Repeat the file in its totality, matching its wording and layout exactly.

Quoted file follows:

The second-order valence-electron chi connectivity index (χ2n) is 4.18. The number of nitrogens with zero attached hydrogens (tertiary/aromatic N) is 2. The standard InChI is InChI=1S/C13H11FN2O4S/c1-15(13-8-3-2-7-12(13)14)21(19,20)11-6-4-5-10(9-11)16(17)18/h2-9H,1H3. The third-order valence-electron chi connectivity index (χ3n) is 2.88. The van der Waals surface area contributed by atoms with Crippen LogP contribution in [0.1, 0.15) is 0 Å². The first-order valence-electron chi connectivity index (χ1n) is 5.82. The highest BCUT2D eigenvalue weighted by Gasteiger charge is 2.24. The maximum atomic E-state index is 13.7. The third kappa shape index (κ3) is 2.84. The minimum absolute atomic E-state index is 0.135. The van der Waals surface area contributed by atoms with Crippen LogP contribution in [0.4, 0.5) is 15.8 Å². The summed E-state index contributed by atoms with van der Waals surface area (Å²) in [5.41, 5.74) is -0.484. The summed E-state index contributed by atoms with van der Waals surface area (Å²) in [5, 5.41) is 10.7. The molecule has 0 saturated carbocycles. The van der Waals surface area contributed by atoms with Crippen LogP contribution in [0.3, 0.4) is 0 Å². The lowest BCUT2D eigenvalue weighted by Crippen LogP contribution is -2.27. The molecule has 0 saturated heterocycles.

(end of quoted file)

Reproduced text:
The second-order valence-electron chi connectivity index (χ2n) is 4.18. The number of nitrogens with zero attached hydrogens (tertiary/aromatic N) is 2. The standard InChI is InChI=1S/C13H11FN2O4S/c1-15(13-8-3-2-7-12(13)14)21(19,20)11-6-4-5-10(9-11)16(17)18/h2-9H,1H3. The third-order valence-electron chi connectivity index (χ3n) is 2.88. The van der Waals surface area contributed by atoms with Crippen LogP contribution in [0.1, 0.15) is 0 Å². The first-order valence-electron chi connectivity index (χ1n) is 5.82. The highest BCUT2D eigenvalue weighted by Gasteiger charge is 2.24. The maximum atomic E-state index is 13.7. The third kappa shape index (κ3) is 2.84. The minimum absolute atomic E-state index is 0.135. The van der Waals surface area contributed by atoms with Crippen LogP contribution in [0.4, 0.5) is 15.8 Å². The summed E-state index contributed by atoms with van der Waals surface area (Å²) in [5.41, 5.74) is -0.484. The summed E-state index contributed by atoms with van der Waals surface area (Å²) in [5, 5.41) is 10.7. The molecule has 0 saturated carbocycles. The van der Waals surface area contributed by atoms with Crippen LogP contribution in [0.3, 0.4) is 0 Å². The lowest BCUT2D eigenvalue weighted by Crippen LogP contribution is -2.27. The molecule has 0 saturated heterocycles.